For the next week, Dubai is hosting the first local edition of the world's biggest 10-minute theatre festival. Alex Braun, the man behind it, explains the art of quick-fire stage performances.
Short+Sweet festival comes to Dubai
It's easy to get lost in the deluge of festivals that seem to crop up every other day in the UAE. But Short+Sweet Dubai, the first local edition of the world's biggest 10-minute theatre festival, which kicked off on Thursday at Dubai Community Theatre and Arts Centre (Ductac) and continues until Saturday, is worth paying attention to because, with 55 extremely short plays showing in quick succession, if you don't pay attention you may well miss the action.
The Short+Sweet Dubai director Alex Braun is something of a luminary when it comes to 10-minute plays. He's had 90 produced in more than 850 productions across the world and has been working with the festival since it began in 2002 in Sydney. He says the format is one of the fastest-growing in terms of participation and audience numbers. Short+Sweet itself now has festivals in five countries.
"We play all over Australia but also Auckland, Singapore, Penang, Chennai, Bangalore, Delhi and Mumbai," Braun says, adding that in the US alone there are around 200 other 10-minute play festivals.
How does it work?
Each night will feature 10 plays, each directed and performed by local residents and lasting for 10 minutes, with more than 200 people involved altogether. According to Braun, 60 per cent of the plays have been written by locally based writers as well.
"There's a limit of one play per playwright and actors can only be in two plays," he says. "They're welcome to explore whatever they like so long as it's 10 minutes or under. If plays go over 10 minutes, they get one warning. If they get two, they're disqualified. We're very strict on that."
There's a competition, too
Apart from the 55 short plays in 10 days, there is a competition going on as well. The audience, along with a panel of judges, gets to vote each evening, with the 10 best going through to a gala finale on Saturday. On the night, there will be awards in categories such as Best Overall Production, Best Actor and Best Actress.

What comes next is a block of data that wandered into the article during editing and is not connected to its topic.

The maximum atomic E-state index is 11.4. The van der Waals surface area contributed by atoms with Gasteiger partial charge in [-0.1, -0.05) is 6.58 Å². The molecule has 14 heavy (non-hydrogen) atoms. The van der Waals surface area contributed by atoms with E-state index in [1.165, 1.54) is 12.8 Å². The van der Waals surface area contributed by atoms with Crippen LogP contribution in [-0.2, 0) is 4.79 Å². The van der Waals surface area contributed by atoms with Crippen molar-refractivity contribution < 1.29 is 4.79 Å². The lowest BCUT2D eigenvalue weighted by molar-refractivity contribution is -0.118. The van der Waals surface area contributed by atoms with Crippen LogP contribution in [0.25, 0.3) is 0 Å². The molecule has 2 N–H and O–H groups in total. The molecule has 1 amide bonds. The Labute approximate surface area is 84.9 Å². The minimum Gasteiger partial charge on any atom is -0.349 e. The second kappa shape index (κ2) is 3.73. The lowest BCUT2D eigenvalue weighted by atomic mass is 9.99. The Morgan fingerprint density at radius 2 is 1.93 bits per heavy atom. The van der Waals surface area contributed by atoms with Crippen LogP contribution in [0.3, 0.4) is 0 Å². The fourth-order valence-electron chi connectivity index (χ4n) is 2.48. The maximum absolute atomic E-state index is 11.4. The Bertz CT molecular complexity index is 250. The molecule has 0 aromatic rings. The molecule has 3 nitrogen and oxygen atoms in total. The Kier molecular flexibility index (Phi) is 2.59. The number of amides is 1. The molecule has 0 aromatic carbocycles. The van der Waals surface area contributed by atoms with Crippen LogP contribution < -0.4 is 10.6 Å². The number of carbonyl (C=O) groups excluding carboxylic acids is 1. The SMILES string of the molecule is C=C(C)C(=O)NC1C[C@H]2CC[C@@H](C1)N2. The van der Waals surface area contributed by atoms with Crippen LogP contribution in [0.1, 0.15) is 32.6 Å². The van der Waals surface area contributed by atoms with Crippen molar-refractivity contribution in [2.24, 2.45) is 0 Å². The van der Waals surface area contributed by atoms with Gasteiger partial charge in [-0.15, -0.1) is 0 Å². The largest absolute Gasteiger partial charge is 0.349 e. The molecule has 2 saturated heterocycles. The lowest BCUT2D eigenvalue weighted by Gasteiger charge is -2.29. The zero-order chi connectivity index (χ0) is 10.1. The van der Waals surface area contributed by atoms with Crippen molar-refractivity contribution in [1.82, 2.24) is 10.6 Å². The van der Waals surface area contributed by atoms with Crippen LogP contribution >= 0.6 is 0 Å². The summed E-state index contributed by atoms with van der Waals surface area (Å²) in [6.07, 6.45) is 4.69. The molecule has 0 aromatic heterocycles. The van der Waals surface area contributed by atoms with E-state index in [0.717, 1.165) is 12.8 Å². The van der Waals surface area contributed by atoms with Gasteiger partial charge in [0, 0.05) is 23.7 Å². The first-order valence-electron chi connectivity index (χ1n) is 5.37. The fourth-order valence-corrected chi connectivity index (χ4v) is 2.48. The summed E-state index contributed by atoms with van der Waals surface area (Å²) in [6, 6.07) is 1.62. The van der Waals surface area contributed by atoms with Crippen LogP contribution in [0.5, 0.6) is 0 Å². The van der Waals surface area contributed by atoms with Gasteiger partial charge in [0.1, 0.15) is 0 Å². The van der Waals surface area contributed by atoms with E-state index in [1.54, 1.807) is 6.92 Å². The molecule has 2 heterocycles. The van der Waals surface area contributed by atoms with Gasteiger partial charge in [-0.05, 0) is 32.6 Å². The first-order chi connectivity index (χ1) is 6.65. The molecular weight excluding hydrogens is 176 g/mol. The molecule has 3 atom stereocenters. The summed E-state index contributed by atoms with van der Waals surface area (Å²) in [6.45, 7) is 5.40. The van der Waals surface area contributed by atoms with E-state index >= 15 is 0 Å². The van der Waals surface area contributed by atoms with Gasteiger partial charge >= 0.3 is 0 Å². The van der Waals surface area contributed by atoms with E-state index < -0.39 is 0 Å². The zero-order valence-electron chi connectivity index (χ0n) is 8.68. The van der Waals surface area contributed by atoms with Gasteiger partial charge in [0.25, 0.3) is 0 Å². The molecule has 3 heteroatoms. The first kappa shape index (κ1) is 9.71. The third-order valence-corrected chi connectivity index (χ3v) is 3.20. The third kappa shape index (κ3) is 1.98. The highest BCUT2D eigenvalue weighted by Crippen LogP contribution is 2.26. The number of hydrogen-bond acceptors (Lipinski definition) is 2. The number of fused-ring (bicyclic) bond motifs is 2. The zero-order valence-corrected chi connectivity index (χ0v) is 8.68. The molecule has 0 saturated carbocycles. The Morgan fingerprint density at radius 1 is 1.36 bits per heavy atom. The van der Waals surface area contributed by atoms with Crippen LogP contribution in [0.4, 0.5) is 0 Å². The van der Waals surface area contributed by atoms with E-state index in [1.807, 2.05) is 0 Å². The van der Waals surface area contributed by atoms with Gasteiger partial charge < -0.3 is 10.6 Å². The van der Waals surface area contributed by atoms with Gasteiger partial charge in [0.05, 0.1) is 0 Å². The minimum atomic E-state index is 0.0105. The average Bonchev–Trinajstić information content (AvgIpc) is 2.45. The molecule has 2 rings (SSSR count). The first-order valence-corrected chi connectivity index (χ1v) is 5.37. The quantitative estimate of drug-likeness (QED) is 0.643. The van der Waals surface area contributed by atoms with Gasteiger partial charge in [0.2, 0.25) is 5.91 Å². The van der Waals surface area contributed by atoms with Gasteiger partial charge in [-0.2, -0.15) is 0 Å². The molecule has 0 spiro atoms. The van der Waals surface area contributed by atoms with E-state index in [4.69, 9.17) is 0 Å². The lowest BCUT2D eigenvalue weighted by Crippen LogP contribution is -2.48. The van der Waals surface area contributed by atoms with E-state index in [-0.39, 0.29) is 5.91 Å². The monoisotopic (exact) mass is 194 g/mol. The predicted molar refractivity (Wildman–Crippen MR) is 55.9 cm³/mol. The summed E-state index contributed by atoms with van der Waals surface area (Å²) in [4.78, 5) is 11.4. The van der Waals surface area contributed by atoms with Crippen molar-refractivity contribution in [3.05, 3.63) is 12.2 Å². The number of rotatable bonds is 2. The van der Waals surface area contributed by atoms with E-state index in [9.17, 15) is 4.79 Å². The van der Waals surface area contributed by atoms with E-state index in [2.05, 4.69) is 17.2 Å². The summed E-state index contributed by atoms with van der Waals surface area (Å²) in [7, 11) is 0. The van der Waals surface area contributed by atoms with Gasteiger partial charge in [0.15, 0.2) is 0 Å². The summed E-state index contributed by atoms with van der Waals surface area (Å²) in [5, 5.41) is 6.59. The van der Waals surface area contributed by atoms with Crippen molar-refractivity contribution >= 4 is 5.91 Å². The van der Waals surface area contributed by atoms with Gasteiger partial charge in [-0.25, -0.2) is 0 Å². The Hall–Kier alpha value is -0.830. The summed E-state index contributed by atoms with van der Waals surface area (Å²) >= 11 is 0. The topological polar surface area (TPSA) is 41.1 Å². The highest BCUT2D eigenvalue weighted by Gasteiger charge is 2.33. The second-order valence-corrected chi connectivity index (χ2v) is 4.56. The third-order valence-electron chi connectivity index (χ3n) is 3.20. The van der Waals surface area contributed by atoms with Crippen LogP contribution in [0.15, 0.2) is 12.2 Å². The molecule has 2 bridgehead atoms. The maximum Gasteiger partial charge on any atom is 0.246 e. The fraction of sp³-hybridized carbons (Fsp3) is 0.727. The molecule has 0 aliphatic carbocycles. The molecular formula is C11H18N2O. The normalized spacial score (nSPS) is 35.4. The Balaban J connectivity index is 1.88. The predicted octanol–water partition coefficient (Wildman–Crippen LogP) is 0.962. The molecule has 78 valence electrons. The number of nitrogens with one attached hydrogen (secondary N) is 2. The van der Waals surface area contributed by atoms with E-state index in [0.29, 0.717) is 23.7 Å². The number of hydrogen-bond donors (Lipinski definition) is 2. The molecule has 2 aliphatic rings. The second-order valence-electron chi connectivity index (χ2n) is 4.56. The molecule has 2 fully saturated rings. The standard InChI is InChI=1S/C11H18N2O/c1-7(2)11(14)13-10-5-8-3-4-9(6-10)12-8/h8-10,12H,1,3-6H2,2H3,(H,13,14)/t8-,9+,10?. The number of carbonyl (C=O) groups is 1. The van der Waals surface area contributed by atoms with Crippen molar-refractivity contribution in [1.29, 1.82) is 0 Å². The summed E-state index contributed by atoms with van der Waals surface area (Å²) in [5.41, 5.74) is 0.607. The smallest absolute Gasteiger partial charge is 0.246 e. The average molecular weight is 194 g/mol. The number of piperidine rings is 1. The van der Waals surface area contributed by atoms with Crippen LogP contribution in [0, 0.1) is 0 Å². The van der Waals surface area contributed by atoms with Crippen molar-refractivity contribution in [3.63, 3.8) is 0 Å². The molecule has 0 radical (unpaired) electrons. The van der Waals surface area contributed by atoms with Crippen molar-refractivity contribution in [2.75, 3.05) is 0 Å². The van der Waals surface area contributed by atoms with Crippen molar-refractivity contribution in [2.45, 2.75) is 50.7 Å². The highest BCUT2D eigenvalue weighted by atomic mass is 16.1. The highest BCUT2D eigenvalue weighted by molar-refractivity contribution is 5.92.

Mixing it up
As you might imagine, with so many playwrights, there's a mixed bag of genres and stories. Among the topics covered are murderous Rottweilers, office politics, Russian internet brides, Barack Obama's family squabbles and the story behind Tchaikovsky's 1812 Overture.
"You're going to see comedy, drama, slapstick, farce," says Braun, adding that while most will be in English, one play is in Hindi and three in Arabic. "We'll probably be developing the Arabic component of the festival in future years."
Simplicity is key
"I think the best practice for playwrights is to keep it simple," says Kemsley Dickinson, the founder of Drama Workshops Dubai at Ductac, who is acting in a comedy that he has written for the festival. "You haven't really got time for the audience to engage emotionally with any of the characters. You've got to get right to the action."
And although the writing process might require strict editing (he says the first draft of his play was 21 minutes long), Dickinson thinks that the 10-minute approach is perfect for Dubai.
"The audience here isn't spoilt for theatre. Attention spans are less. But with technology, you can probably find this across the board everywhere," he says. "This format is good because if you don't like what's on, it's finished in 10 minutes and a new one starts. You're not stuck for two hours watching something you don't like."
Apples and rhymes
The Dubai-based performance artist Dana Dajani is appearing in two plays at Short+Sweet. Yeki Bood / Yeki Na Bood (Farsi for There Once Was / There Once Wasn't), is a tale in Arabic based on Adam and Eve, also starring the local actor Assem Kroma.
"It's a modern twist," she says. "There's a lot of broken English to heighten the humour a bit."
The other is a play with the hip-hop artist Jibberish and takes a more musical direction. "All our dialogue is in verse. It's casually delivered but it all rhymes."
The Twenty20 of theatre
With audiences treated to 10 plays, each a maximum of 10 minutes in length, is there not the worry many might leave confused, unsure which characters and plot lines went where?
"It's a different experience for the audience," says Braun. "And I think in Dubai, as when Short+Sweet opened in India, the audience will take a little time to adapt. Once a play is over, there's a very quick change. Sometimes just seconds."
But that doesn't necessarily mean it's a bad thing. "I think the best way to look at it is how Twenty20 revolutionised cricket. Normal theatre is test cricket, whereas this is Twenty20, where everything happens very fast. You've really got to concentrate."
Short+Sweet Dubai continues until Saturday. Tickets are available from Ductac. For more information about the festival, go to www.shortandsweet.org/shortsweet-theatre/our-festivals/dubai